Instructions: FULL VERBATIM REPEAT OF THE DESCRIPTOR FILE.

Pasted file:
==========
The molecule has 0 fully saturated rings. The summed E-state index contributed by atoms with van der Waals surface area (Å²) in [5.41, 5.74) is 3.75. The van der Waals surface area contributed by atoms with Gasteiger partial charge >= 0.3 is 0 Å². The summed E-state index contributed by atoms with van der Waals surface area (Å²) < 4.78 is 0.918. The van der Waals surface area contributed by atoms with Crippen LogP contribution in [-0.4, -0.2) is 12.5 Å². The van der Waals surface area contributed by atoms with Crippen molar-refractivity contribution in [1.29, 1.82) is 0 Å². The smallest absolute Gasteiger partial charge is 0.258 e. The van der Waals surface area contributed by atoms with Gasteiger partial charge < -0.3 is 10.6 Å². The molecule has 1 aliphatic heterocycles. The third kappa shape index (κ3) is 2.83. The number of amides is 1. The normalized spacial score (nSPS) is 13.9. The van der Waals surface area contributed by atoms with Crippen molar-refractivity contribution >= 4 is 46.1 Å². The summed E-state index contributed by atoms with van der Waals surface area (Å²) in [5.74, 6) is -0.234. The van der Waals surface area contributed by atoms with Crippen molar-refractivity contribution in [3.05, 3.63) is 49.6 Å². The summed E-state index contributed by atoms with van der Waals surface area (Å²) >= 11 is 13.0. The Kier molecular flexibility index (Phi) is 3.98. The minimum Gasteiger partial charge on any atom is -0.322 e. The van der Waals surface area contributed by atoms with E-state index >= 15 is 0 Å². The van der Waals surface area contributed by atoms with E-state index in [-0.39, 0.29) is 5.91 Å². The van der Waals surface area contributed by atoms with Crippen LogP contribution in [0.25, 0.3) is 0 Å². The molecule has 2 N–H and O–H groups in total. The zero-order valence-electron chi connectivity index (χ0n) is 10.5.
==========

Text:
The molecule has 0 fully saturated rings. The summed E-state index contributed by atoms with van der Waals surface area (Å²) in [5.41, 5.74) is 3.75. The van der Waals surface area contributed by atoms with Gasteiger partial charge >= 0.3 is 0 Å². The summed E-state index contributed by atoms with van der Waals surface area (Å²) < 4.78 is 0.918. The van der Waals surface area contributed by atoms with Crippen LogP contribution in [-0.4, -0.2) is 12.5 Å². The van der Waals surface area contributed by atoms with Crippen molar-refractivity contribution in [1.29, 1.82) is 0 Å². The smallest absolute Gasteiger partial charge is 0.258 e. The van der Waals surface area contributed by atoms with Gasteiger partial charge < -0.3 is 10.6 Å². The molecule has 1 aliphatic heterocycles. The third kappa shape index (κ3) is 2.83. The number of amides is 1. The normalized spacial score (nSPS) is 13.9. The van der Waals surface area contributed by atoms with Crippen molar-refractivity contribution >= 4 is 46.1 Å². The summed E-state index contributed by atoms with van der Waals surface area (Å²) in [5.74, 6) is -0.234. The van der Waals surface area contributed by atoms with Crippen molar-refractivity contribution in [3.05, 3.63) is 49.6 Å². The summed E-state index contributed by atoms with van der Waals surface area (Å²) >= 11 is 13.0. The Kier molecular flexibility index (Phi) is 3.98. The minimum Gasteiger partial charge on any atom is -0.322 e. The van der Waals surface area contributed by atoms with E-state index >= 15 is 0 Å². The van der Waals surface area contributed by atoms with E-state index in [-0.39, 0.29) is 5.91 Å². The van der Waals surface area contributed by atoms with Crippen LogP contribution in [0.25, 0.3) is 0 Å². The molecule has 2 N–H and O–H groups in total. The zero-order valence-electron chi connectivity index (χ0n) is 10.5.